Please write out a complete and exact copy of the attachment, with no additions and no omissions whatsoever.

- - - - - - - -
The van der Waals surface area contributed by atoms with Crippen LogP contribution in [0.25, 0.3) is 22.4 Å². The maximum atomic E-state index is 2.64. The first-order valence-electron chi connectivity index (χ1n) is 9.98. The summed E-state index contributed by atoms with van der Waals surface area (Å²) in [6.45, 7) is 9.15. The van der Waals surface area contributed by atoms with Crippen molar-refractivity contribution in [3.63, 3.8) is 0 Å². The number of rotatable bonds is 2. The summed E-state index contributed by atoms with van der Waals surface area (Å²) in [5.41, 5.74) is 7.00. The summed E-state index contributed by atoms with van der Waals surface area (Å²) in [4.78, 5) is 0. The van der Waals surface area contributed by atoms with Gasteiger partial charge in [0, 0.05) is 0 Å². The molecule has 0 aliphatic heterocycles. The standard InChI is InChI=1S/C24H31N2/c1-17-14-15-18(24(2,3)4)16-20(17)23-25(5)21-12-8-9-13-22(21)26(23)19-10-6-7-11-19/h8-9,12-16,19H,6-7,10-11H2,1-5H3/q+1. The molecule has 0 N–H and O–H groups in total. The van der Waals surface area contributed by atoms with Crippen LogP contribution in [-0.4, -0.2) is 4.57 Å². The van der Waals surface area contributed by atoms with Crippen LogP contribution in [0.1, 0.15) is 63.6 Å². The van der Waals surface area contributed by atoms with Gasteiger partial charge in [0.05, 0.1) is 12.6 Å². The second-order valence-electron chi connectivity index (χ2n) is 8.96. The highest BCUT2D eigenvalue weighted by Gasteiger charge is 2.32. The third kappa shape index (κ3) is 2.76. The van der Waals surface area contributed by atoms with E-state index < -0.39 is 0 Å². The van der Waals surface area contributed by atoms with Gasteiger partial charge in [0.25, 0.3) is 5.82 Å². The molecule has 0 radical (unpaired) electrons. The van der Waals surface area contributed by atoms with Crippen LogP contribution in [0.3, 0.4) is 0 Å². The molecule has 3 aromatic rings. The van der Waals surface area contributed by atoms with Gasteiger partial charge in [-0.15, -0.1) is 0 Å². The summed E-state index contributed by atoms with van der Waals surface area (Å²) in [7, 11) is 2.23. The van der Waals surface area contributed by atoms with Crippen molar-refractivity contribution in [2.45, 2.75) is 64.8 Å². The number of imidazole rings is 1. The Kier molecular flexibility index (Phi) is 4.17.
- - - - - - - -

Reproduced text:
The van der Waals surface area contributed by atoms with Crippen LogP contribution in [0.25, 0.3) is 22.4 Å². The maximum atomic E-state index is 2.64. The first-order valence-electron chi connectivity index (χ1n) is 9.98. The summed E-state index contributed by atoms with van der Waals surface area (Å²) in [6.45, 7) is 9.15. The van der Waals surface area contributed by atoms with Crippen molar-refractivity contribution in [3.63, 3.8) is 0 Å². The number of rotatable bonds is 2. The summed E-state index contributed by atoms with van der Waals surface area (Å²) in [5.41, 5.74) is 7.00. The summed E-state index contributed by atoms with van der Waals surface area (Å²) in [4.78, 5) is 0. The van der Waals surface area contributed by atoms with Gasteiger partial charge in [0, 0.05) is 0 Å². The molecule has 0 aliphatic heterocycles. The standard InChI is InChI=1S/C24H31N2/c1-17-14-15-18(24(2,3)4)16-20(17)23-25(5)21-12-8-9-13-22(21)26(23)19-10-6-7-11-19/h8-9,12-16,19H,6-7,10-11H2,1-5H3/q+1. The molecule has 0 N–H and O–H groups in total. The van der Waals surface area contributed by atoms with Crippen LogP contribution in [-0.4, -0.2) is 4.57 Å². The van der Waals surface area contributed by atoms with Crippen LogP contribution in [0.1, 0.15) is 63.6 Å². The van der Waals surface area contributed by atoms with Gasteiger partial charge in [0.05, 0.1) is 12.6 Å². The second-order valence-electron chi connectivity index (χ2n) is 8.96. The highest BCUT2D eigenvalue weighted by Gasteiger charge is 2.32. The third kappa shape index (κ3) is 2.76. The van der Waals surface area contributed by atoms with E-state index < -0.39 is 0 Å². The van der Waals surface area contributed by atoms with Gasteiger partial charge in [0.25, 0.3) is 5.82 Å². The molecule has 0 radical (unpaired) electrons. The van der Waals surface area contributed by atoms with Crippen LogP contribution in [0.3, 0.4) is 0 Å². The molecule has 3 aromatic rings. The van der Waals surface area contributed by atoms with Gasteiger partial charge in [-0.15, -0.1) is 0 Å². The summed E-state index contributed by atoms with van der Waals surface area (Å²) in [7, 11) is 2.23. The van der Waals surface area contributed by atoms with Crippen molar-refractivity contribution in [2.45, 2.75) is 64.8 Å². The number of imidazole rings is 1. The Kier molecular flexibility index (Phi) is 4.17.